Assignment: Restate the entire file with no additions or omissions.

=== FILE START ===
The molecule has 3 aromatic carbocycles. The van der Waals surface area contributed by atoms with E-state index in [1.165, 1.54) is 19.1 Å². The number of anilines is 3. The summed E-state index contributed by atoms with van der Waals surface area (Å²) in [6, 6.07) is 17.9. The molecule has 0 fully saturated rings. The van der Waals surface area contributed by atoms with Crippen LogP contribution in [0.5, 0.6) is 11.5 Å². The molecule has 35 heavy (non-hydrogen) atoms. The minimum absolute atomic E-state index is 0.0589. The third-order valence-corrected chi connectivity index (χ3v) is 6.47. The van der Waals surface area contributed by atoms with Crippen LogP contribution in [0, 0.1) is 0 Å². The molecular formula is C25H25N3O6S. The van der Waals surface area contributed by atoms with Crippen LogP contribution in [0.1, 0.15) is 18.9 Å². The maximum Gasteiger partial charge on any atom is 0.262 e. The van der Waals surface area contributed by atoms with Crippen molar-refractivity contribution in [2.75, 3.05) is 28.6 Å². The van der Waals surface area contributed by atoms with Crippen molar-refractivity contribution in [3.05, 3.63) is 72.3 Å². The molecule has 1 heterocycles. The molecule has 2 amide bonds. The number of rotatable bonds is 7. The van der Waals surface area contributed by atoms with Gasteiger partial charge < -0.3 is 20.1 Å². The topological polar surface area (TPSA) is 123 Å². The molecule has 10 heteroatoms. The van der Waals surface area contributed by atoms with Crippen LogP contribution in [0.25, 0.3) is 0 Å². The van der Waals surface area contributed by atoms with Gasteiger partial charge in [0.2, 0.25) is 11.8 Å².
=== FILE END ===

The molecule has 3 aromatic carbocycles. The van der Waals surface area contributed by atoms with E-state index in [1.165, 1.54) is 19.1 Å². The number of anilines is 3. The summed E-state index contributed by atoms with van der Waals surface area (Å²) in [6, 6.07) is 17.9. The molecule has 0 fully saturated rings. The van der Waals surface area contributed by atoms with Crippen LogP contribution in [0.5, 0.6) is 11.5 Å². The molecule has 35 heavy (non-hydrogen) atoms. The minimum absolute atomic E-state index is 0.0589. The third-order valence-corrected chi connectivity index (χ3v) is 6.47. The van der Waals surface area contributed by atoms with Crippen LogP contribution in [0, 0.1) is 0 Å². The molecular formula is C25H25N3O6S. The van der Waals surface area contributed by atoms with Crippen LogP contribution in [0.1, 0.15) is 18.9 Å². The maximum Gasteiger partial charge on any atom is 0.262 e. The van der Waals surface area contributed by atoms with Crippen molar-refractivity contribution in [2.75, 3.05) is 28.6 Å². The van der Waals surface area contributed by atoms with Crippen molar-refractivity contribution in [3.05, 3.63) is 72.3 Å². The molecule has 1 heterocycles. The molecule has 2 amide bonds. The number of rotatable bonds is 7. The van der Waals surface area contributed by atoms with Gasteiger partial charge < -0.3 is 20.1 Å². The topological polar surface area (TPSA) is 123 Å². The molecule has 10 heteroatoms. The van der Waals surface area contributed by atoms with Crippen LogP contribution in [0.25, 0.3) is 0 Å². The van der Waals surface area contributed by atoms with Gasteiger partial charge in [0.2, 0.25) is 11.8 Å².